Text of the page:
This is the strange and scandalous story of the Sallins Mail Train robbery and an Ireland of the 1970's and 80's. It was one of the biggest and most dramatic robberies ever committed. It would give rise to what is still the longest criminal trial in the history of the State, allegations of Garda brutality and a landmark miscarriage of Justice - this is the Nicky Kelly story.
At a time when the troubles were at their height and paramilitary groups and off-shoots on all sides were active both North and South, the State felt very much under attack and responded with a panoply of legislation and jury-less courts. It was in this explosive atmosphere that Kelly, along with dozens of other political activists, were arrested as part of the Garda investigation of the Mail Train robbery. Eventually five men would face trial. The only evidence produced against them were statements made during interrogation while they were in Garda custody. The legal arguments as to whether this evidence was admissible were at the heart of the trial.
Controversially, the defence lawyers claimed one of the three Judges was sleeping through much of the case. Indeed Judge O'Connor's sudden death caused a re-trial. The whole prosecution began again from scratch. In the second trial the court finally ruled the disputed statements admissible. Nicky Kelly could see the writing on the wall. He decided to skip bail and abscond rather than be jailed for something he denied having any hand, act or part in. In his absence he was found guilty and sentenced to twelve years penal servitude, along with his co-accused Osgur Breatnach and Brian McNally. From prison, they both successfully appealed their convictions and within eighteen months, in May 1980, were freed.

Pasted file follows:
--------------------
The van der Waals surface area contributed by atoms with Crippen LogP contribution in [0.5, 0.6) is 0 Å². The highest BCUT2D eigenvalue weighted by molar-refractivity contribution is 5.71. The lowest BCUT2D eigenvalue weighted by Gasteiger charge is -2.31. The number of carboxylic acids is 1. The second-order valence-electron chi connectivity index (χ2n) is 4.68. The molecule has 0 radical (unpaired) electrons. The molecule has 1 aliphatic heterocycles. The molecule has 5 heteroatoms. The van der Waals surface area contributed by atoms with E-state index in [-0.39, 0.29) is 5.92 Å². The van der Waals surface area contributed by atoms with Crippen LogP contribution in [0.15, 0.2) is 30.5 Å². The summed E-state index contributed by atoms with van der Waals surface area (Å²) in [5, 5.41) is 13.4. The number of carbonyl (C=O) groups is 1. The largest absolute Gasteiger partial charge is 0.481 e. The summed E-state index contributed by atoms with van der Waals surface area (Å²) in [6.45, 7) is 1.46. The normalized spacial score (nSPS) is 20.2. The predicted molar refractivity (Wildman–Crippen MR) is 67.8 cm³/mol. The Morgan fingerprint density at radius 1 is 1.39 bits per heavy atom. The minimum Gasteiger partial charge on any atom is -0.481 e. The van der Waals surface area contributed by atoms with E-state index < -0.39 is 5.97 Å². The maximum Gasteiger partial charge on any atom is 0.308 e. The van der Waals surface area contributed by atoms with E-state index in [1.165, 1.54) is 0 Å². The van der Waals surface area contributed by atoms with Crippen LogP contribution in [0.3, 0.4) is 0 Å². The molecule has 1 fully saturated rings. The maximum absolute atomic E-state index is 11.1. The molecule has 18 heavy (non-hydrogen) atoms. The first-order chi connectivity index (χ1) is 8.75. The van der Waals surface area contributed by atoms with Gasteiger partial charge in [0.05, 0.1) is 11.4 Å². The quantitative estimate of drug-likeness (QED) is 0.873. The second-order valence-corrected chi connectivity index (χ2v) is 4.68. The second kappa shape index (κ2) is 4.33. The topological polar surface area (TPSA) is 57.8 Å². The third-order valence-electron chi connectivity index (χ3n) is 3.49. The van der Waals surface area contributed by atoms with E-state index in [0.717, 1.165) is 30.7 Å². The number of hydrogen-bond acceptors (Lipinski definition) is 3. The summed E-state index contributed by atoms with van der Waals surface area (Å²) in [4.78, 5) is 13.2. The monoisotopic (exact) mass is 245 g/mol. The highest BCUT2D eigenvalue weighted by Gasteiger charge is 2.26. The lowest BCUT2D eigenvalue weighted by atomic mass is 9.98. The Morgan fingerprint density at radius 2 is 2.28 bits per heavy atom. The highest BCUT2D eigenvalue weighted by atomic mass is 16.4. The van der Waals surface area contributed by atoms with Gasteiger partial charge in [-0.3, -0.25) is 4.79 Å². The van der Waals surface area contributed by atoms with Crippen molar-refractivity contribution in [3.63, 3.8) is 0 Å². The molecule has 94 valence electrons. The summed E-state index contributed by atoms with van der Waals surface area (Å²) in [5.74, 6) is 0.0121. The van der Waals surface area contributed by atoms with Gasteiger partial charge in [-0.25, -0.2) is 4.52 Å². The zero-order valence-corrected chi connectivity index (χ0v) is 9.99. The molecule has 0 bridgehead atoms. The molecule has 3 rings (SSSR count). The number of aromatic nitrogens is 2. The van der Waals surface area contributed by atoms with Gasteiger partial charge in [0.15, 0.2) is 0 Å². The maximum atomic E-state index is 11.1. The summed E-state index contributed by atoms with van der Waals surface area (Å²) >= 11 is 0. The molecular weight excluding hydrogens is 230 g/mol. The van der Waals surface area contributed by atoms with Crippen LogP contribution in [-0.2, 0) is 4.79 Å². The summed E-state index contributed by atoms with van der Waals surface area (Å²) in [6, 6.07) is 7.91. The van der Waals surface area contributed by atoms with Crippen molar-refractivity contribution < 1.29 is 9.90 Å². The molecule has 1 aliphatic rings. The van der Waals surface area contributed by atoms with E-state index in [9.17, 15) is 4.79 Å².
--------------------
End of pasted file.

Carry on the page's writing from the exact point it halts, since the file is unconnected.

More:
Restoring his innocence would prove to be far more difficult for Nicky Kelly. In June 1980 Kelly was arrested on arrival in Shannon as he returned to Ireland from being "on the run" in the USA. He was sent to Portlaoise Jail to begin his original twelve year sentence. For the next four years, while locked up, he would exhaust the judicial appeals system, be the focus of a huge international campaign and go on hunger-strike before he would be finally released, by the then Minister for Justice, Michael Noonan, on "humanitarian grounds".
However, it would take another seven years and the fall-out of an RTÉ Television programme "Wednesday Report" before Nicky Kelly's innocence would be formally acknowledged by the Government with a Presidential Pardon and subsequent compensation - a full 16 years after the robbery. But in all this, there has never been an explanation of, or investigation into how this miscarriage of Justice could have ever happened.
"..I think I am fortunate in having survived it. I don't see any benefit in being bitter and twisted about it - I think it would do more damage to myself and probably achieve nothing but I will never forget it." Nicky Kelly - RTÉ Scannal 2014